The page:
The best 10 used everyday performance heroes for 2022


Looking for something fast yet usable? We’ve got you covered

Big boot, back seats, brawny motor – it’s an enduringly enticing package to the modern car enthusiast with limited parking facilities. Here are 10 bona fide sports cars you could drive to the Nürburgring – via the tip…

Ford Focus ST 170 Estate

£1250-£2500: Damn hard to find but worth the effort, and inexpensive. The ST170 always played understudy to the wild Ford Focus RS but in many ways it is the sweeter steer, lacklustre 171bhp engine notwithstanding. It’s the chassis that shines, with a balance and suppleness that was unheard of at the time for this kind of car, and plenty of precision in the steering. The interior dates it heavily, but the exterior remains sharp. True under-the-radar appeal.

One we found: 2003 Ford Focus ST170 Estate, 150k miles, £1500

Audi RS6 Avant, 2004-2004

£11,000-£18,000: The first RS6 is evolving into something of a cult car and the only reason why you can get good ones from low five-figure sums is because they are potentially ruinous to run. The Quattro driveline is sophisticated enough, but then so is the hydraulic damping system, not to mention the 444bhp twin-turbo 4.2 V8, which was developed with Cosworth. Plenty to go wrong. However, these are handsome, fast, multi-faceted cars.

One we found: 2003 Audi RS6 Avant, 100k miles, £14,895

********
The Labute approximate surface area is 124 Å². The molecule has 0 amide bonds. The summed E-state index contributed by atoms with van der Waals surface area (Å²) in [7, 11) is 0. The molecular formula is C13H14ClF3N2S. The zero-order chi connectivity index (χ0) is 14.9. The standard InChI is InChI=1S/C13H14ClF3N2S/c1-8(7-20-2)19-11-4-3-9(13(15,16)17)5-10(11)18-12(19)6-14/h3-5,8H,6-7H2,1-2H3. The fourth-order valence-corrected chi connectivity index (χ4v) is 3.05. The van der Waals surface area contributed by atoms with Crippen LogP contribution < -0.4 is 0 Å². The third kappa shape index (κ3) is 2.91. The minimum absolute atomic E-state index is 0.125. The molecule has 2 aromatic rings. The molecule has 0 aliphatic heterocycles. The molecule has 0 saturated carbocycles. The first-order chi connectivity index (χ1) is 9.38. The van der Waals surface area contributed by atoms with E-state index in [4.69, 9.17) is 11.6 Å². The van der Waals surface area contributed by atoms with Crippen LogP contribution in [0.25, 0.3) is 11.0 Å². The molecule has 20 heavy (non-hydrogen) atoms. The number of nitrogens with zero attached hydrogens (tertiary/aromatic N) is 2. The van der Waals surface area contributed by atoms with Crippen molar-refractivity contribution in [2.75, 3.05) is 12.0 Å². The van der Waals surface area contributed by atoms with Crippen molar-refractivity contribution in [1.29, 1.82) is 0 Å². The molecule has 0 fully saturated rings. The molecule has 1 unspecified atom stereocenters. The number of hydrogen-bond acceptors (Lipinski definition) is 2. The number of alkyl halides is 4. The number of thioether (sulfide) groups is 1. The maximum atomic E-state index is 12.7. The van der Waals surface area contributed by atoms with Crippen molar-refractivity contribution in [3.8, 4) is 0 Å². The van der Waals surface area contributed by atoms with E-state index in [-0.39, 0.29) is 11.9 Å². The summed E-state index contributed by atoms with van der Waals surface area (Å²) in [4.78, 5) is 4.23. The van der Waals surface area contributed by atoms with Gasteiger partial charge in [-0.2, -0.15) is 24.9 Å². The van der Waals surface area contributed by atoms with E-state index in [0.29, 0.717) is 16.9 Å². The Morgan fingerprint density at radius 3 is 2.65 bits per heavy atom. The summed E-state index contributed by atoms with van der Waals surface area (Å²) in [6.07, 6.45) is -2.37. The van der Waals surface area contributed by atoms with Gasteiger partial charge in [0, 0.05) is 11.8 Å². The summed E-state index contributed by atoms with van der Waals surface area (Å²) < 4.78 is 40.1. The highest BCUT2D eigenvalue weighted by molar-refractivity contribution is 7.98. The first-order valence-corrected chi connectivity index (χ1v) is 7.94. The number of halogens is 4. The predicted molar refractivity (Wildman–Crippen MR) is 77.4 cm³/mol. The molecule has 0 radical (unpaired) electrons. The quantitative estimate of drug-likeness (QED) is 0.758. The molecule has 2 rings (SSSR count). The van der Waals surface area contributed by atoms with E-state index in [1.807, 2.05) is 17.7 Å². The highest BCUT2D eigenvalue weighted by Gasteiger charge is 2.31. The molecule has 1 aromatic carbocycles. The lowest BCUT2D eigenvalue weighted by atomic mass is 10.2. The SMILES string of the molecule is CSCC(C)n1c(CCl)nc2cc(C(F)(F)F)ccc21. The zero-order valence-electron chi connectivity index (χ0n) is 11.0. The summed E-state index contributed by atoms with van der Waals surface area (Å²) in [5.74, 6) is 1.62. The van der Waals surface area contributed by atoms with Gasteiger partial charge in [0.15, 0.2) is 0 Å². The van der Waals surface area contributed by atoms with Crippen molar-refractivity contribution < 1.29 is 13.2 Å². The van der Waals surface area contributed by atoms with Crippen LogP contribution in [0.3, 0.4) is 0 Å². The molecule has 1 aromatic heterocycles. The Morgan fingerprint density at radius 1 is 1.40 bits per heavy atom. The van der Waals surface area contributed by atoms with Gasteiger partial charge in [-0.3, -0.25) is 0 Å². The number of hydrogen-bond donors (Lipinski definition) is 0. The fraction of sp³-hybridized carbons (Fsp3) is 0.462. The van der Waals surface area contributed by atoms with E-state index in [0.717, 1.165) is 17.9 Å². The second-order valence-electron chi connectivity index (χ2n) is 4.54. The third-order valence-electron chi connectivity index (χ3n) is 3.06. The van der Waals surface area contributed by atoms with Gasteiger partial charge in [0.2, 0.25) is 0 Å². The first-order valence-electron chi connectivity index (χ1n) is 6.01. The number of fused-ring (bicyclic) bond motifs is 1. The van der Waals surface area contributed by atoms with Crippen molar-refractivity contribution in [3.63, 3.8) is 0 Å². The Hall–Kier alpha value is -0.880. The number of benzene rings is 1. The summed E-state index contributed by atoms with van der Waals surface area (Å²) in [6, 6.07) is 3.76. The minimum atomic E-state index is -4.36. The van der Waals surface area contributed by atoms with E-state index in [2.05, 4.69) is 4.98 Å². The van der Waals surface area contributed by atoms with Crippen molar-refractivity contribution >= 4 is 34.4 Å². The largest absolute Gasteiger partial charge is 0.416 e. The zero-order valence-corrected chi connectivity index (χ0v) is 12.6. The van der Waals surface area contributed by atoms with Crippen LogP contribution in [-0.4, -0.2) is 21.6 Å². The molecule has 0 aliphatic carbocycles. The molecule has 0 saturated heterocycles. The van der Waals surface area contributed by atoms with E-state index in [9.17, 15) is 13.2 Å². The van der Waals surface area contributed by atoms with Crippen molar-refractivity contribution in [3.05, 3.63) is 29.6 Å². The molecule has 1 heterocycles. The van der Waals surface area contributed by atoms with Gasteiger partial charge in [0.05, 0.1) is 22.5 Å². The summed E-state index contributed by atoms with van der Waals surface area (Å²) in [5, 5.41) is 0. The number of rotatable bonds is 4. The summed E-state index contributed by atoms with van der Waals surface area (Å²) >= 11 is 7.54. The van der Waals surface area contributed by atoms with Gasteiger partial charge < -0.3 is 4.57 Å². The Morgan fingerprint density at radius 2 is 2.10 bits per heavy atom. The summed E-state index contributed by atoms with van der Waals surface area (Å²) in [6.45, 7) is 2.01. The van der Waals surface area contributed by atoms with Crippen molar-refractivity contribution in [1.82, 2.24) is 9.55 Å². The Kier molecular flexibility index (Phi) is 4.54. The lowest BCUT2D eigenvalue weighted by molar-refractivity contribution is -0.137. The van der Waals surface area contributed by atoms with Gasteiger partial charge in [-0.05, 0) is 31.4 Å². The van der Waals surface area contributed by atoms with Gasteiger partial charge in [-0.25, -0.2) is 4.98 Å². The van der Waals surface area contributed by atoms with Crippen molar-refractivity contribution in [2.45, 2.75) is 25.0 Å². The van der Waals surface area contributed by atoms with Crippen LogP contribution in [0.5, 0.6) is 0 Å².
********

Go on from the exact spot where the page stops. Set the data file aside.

Mitsubishi Evo VIII FQ-300, 2004-2005

£15,000-£25,000: The quickest Evo VIII officially brought to British shores, the FQ-300 toted 305bhp and not very much mass, so there was never any doubt what the initials unofficially stood for. These cars are mighty in terms of traction and cross-country pace, but they’re also surprisingly deft once you’re dialled into the centre diff’s behaviour. Future classic status surely awaits.

One we found: 2004 Mitsubishi Evo VIII FQ-300, 32k, £23,750

Porsche 911 Carrera 4S, 2001-2004

£16,500-£40,000: With 996-era 911s, the temptation is now to find a good Turbo because prices have concertinaed for this generation and the ballistic flagship is not that much more expensive than certain lesser models. However, the naturally aspirated 4S sounds racier and it doesn’t advertise its performance quite so obviously. An enviable, usable all-round proposition.

One we found: 2004 Porsche 911 Carrera 4S, 72k miles, £27,950

Mercedes-Benz 500E, 1991-1994

£20,000-£25,000: In 1988, Mercedes commissioned Porsche to help develop and construct an uber-E Class with the 5.0-litre V8 from the SL shoehorned into its nose. The very rare, very fine and thuggishly understated 500E was the result, and production was ludicrously indulgent by modern standards. Body parts flowed first from Sindelfingen to Zuffenhausen, where the car was assembled. It then headed back to Sindelfingen for painting, before finally returning to Zuffenhausen for final assembly and engine installation. The process took nearly three weeks for each car.

Sitting 56mm wider and 23mm lower than the donor E-Class, the 500E “catches the eye only at the second glance”, said one of the engineers on the project, and Porsche’s work on the chassis gave it both handling panache and an outstanding autobahn gait. The perfect super-saloon? Possibly, although it lacks a middle rear seat due to the size of the beastly differential housing.

One we found: Mercedes-Benz 500E, 151k miles, £33,995